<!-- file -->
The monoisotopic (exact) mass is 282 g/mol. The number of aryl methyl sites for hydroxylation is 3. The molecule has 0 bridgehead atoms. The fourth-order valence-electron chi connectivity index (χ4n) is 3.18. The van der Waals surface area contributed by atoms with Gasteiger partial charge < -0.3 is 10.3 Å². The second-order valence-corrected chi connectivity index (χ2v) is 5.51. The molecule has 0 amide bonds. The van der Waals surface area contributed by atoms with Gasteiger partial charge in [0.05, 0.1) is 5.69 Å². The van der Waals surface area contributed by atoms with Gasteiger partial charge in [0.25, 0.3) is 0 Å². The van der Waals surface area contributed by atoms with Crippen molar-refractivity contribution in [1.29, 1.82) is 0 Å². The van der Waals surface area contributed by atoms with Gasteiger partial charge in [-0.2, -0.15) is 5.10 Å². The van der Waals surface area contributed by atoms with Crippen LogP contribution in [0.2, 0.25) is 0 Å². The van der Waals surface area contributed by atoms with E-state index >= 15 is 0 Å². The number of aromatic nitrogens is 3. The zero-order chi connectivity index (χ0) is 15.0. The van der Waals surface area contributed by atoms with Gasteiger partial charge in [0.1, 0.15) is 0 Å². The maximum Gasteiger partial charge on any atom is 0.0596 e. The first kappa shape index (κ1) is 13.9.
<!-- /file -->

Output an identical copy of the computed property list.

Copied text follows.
The monoisotopic (exact) mass is 282 g/mol. The number of aryl methyl sites for hydroxylation is 3. The molecule has 0 bridgehead atoms. The fourth-order valence-electron chi connectivity index (χ4n) is 3.18. The van der Waals surface area contributed by atoms with Gasteiger partial charge < -0.3 is 10.3 Å². The second-order valence-corrected chi connectivity index (χ2v) is 5.51. The molecule has 0 amide bonds. The van der Waals surface area contributed by atoms with Gasteiger partial charge in [0.05, 0.1) is 5.69 Å². The van der Waals surface area contributed by atoms with Gasteiger partial charge in [0.25, 0.3) is 0 Å². The van der Waals surface area contributed by atoms with Crippen molar-refractivity contribution in [1.29, 1.82) is 0 Å². The van der Waals surface area contributed by atoms with Gasteiger partial charge in [-0.2, -0.15) is 5.10 Å². The van der Waals surface area contributed by atoms with Crippen LogP contribution in [0.2, 0.25) is 0 Å². The van der Waals surface area contributed by atoms with E-state index >= 15 is 0 Å². The number of aromatic nitrogens is 3. The zero-order chi connectivity index (χ0) is 15.0. The van der Waals surface area contributed by atoms with Gasteiger partial charge in [0.1, 0.15) is 0 Å². The maximum Gasteiger partial charge on any atom is 0.0596 e. The first kappa shape index (κ1) is 13.9.